Jeff Ruch, Pacific Director for PEER, said Everglades in Florida has put limits on certain boats, Muir Woods National Monument in California has capped parking lots and the number of people on popular trails at certain times, and Glacier National Park in Montana is considering a reservation system to increase the use of shuttle vans and limit cars.

“The National Park Service has stopped planning. It’s sort of more boosterism than planning, the way you would for other institutions,” Ruch said.

Soehn said the park is planning to do community outreach in late May and June with facilitated meetings in local communities.

“We need to talk about potential solutions for congestion and management at those iconic locations. At the same time, we are going to try to collect better data at congested spots across the park, so we can better determine how many people are currently able to find a parking space and how many more people we might be able to accommodate if we manage it differently,” Soehn said. “We’re at step 1.”

The Smokies might be looking to other parks that have implemented carrying capacity plans or are trying different methods for managing crowds, like Zion National Park in Utah.

The remote, high-elevation park drew 4.5 million visitors last year, mostly to hike its unique slot canyons and sandstone cliffs. The park also made headlines for the backup of people sometimes waiting hours to get on a hiking trail.

Superintendent Jeff Bradybaugh said the park’s visitation has increased 68% since 2010. Staff is now working on a visitor use plan to maximize visitor access while providing a high-quality visitor experience.

The intense usage is seen not just in long lines, he said, but in impacts to the soil and vegetation and facility maintenance.

The park has a $35 entrance fee for a passenger car for seven days, but visitors must ride a shuttle bus for the scenic drive in Zion Canyon, and they are trying out other ideas.

“We’re working with a number of partners – Utah Tourism, county governments and local universities to work on things like a smartphone app to help visitors gauge how busy places are in the park or how much parking is available at any give time. We’re not there yet but we’re trying to refine those.”

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Visitors seat themselves on a path in the woods during the Elkmont Fireflies viewing event at Elkmont Campground in Great Smoky Mountains National Park, Tennessee on Thursday, May 30, 2019. The "Photinus carolinus" firefly is the only species in America that can synchronize their light patterns as part of their annual mating ritual.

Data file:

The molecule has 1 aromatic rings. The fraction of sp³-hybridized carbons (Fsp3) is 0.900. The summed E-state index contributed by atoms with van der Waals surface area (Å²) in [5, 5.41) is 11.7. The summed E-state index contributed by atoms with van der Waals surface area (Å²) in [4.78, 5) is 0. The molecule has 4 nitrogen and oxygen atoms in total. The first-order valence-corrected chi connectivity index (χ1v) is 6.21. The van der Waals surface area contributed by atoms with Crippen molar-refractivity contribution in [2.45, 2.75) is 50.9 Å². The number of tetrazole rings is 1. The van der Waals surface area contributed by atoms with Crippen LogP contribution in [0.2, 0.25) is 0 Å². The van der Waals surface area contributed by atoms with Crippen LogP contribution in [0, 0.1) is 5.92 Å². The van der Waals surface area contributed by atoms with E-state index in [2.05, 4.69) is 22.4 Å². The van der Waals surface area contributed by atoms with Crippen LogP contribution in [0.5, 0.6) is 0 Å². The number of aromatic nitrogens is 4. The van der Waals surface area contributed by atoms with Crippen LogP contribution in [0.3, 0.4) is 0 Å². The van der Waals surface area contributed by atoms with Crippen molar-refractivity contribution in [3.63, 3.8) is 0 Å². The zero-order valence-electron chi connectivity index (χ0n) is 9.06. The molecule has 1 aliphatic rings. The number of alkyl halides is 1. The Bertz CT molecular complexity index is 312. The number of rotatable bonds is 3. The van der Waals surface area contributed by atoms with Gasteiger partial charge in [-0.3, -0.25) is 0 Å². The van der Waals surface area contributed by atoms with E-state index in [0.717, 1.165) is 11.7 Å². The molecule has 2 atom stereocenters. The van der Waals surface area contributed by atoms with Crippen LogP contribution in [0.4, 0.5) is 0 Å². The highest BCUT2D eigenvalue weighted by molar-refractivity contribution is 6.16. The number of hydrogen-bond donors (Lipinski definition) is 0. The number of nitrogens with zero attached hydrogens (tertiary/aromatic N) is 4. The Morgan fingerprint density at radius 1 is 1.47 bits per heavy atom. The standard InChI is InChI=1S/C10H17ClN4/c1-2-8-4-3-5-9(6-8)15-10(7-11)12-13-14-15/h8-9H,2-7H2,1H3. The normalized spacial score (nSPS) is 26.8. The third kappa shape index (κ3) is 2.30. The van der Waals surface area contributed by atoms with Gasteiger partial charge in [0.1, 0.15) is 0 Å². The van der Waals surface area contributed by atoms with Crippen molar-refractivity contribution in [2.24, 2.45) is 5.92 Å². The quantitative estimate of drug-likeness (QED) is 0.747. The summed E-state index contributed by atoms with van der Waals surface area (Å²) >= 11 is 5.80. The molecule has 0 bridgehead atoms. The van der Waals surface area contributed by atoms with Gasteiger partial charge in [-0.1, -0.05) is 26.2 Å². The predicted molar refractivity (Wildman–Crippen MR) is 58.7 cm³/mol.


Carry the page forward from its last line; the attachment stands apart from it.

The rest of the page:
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Comment by Dustin M on February 18, 2020 at 11:26am

I want to know why Parson Branch has been closed for years now. The NPS says it's hazardous trees, are they waiting for them to decompose? Funny how hazardous those trees got after UTV, Adventure Bike, and Jeep rentals in Townsend started taking off. Trees my arse !

P.S. To copy and paste you have to select 'paste as plain text' in the dialog box. It's the fourth button over in the upper left hand corner ..    not that corner, your civilian left.

Comment by Dustin M on February 18, 2020 at 10:23am

Slippery slope

Comment by Jo Neuspickel on February 18, 2020 at 9:42am

John that is true! We have been in a squirrel jam, a turkey jam, a crow jam and of course the deer and bear! We haven't been to the cove in over 2 years, well we did go last February but it wasn't crowded at all! We have changed our "go to" places to less traveled areas. We have a more enjoyable experience that way but have also seen a lot more history too!

Comment by John Quillen on February 18, 2020 at 9:37am

http://api.ning.com/files/ow6WJwgqPYWo4P-p9xKYlAUzpBwgyd1p*55sl5Lcd...

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Above is a link to the deed restriction, if anyone needs it for their arguments. Below is a screen shot of the opening of the KNS article.

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Comment by John Quillen on February 18, 2020 at 9:33am

Jo, that whole bus around the cove idea was almost implemented in the 90s, but was shut down due to a large uproar by locals in Sevier county who saw the loss of tourism revenue. Our friend Leland was on the front line of that fight. To be honest, I don't hike the backside of the cove anymore because of traffic and wouldn't mind a bus there if it eliminated all the moronory we have to encounter to get to Gregory's Ridge trail. Why people can't pull over when they see a squirrel is beyond me. I get serious road rage just being in that line of cars. It's like they want to make you watch them watch the squirrel/deer/bear instead of the animal.

Comment by Jo Neuspickel on February 18, 2020 at 9:26am

There are some people that are really pushing hard for a fee to enter Cades Cove and having a bus take people around the Cove! Some of them have even said that you can't get out of your car anywhere in the park! It really is crazy! We have had people look at us like we were doing something wrong by parking our car and walking into the woods!

Comment by Dustin M on February 18, 2020 at 9:08am

Jo Jackson +1 

I've also witnessed a lot of ignorant folks on social media cheering the fee on

Comment by Jo Neuspickel on February 18, 2020 at 9:06am

Thanks John! I tried to read it also but I am not a subscriber. I have noticed on Facebook there are a lot of people that say they are for charging a fee for the Smokys. There is always someone that comes back with the reason they can't charge a fee but people still say "that was then, this is now" and want a fee! I have come to the conclusion that people are just crazy!!!!

Comment by John Quillen on February 18, 2020 at 8:46am

I tried to copy and paste it here Dustin, but it won't let me. It's a long article which essentially says the Smokies is overloved, and visitors are defecating on trails and they have a deferred maintenance backlog and other parks charge entrance fees. Very long article. One big PR ad for an entrance fee, if you ask me.